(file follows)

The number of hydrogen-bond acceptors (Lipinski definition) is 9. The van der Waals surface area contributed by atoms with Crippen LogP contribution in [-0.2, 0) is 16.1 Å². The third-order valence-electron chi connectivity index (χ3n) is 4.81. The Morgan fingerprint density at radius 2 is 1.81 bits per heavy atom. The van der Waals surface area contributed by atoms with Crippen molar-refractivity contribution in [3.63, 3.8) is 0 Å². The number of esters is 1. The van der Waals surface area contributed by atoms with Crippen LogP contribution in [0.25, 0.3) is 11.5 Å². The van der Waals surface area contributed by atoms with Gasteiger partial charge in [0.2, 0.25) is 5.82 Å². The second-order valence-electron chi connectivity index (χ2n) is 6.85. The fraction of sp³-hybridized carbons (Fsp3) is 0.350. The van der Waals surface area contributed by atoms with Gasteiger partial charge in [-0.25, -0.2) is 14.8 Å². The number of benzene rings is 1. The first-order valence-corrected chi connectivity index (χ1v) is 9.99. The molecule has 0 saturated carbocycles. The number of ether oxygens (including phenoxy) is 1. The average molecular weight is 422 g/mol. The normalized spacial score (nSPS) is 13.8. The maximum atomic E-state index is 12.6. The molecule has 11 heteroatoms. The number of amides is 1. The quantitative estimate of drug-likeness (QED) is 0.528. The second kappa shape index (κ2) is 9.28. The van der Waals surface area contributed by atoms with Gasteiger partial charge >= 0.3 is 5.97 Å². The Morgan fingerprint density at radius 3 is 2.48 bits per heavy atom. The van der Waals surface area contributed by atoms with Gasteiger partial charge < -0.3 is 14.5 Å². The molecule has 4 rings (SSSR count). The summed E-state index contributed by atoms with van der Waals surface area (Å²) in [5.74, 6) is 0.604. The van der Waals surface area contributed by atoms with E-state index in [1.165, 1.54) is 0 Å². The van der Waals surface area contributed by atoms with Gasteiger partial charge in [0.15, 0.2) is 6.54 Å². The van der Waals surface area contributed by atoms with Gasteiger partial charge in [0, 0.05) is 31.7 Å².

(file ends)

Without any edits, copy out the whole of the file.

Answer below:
The number of hydrogen-bond acceptors (Lipinski definition) is 9. The van der Waals surface area contributed by atoms with Crippen LogP contribution in [-0.2, 0) is 16.1 Å². The third-order valence-electron chi connectivity index (χ3n) is 4.81. The Morgan fingerprint density at radius 2 is 1.81 bits per heavy atom. The van der Waals surface area contributed by atoms with Crippen molar-refractivity contribution in [3.63, 3.8) is 0 Å². The number of esters is 1. The van der Waals surface area contributed by atoms with Crippen LogP contribution in [0.25, 0.3) is 11.5 Å². The van der Waals surface area contributed by atoms with Gasteiger partial charge in [0.2, 0.25) is 5.82 Å². The second-order valence-electron chi connectivity index (χ2n) is 6.85. The fraction of sp³-hybridized carbons (Fsp3) is 0.350. The van der Waals surface area contributed by atoms with Gasteiger partial charge in [-0.25, -0.2) is 14.8 Å². The number of benzene rings is 1. The first-order valence-corrected chi connectivity index (χ1v) is 9.99. The molecule has 0 saturated carbocycles. The number of ether oxygens (including phenoxy) is 1. The average molecular weight is 422 g/mol. The normalized spacial score (nSPS) is 13.8. The maximum atomic E-state index is 12.6. The molecule has 11 heteroatoms. The number of amides is 1. The quantitative estimate of drug-likeness (QED) is 0.528. The second kappa shape index (κ2) is 9.28. The van der Waals surface area contributed by atoms with Gasteiger partial charge >= 0.3 is 5.97 Å². The Morgan fingerprint density at radius 3 is 2.48 bits per heavy atom. The van der Waals surface area contributed by atoms with Gasteiger partial charge < -0.3 is 14.5 Å². The molecule has 4 rings (SSSR count). The summed E-state index contributed by atoms with van der Waals surface area (Å²) in [5.74, 6) is 0.604. The van der Waals surface area contributed by atoms with E-state index in [1.165, 1.54) is 0 Å². The van der Waals surface area contributed by atoms with Gasteiger partial charge in [0.15, 0.2) is 6.54 Å². The van der Waals surface area contributed by atoms with Gasteiger partial charge in [0, 0.05) is 31.7 Å².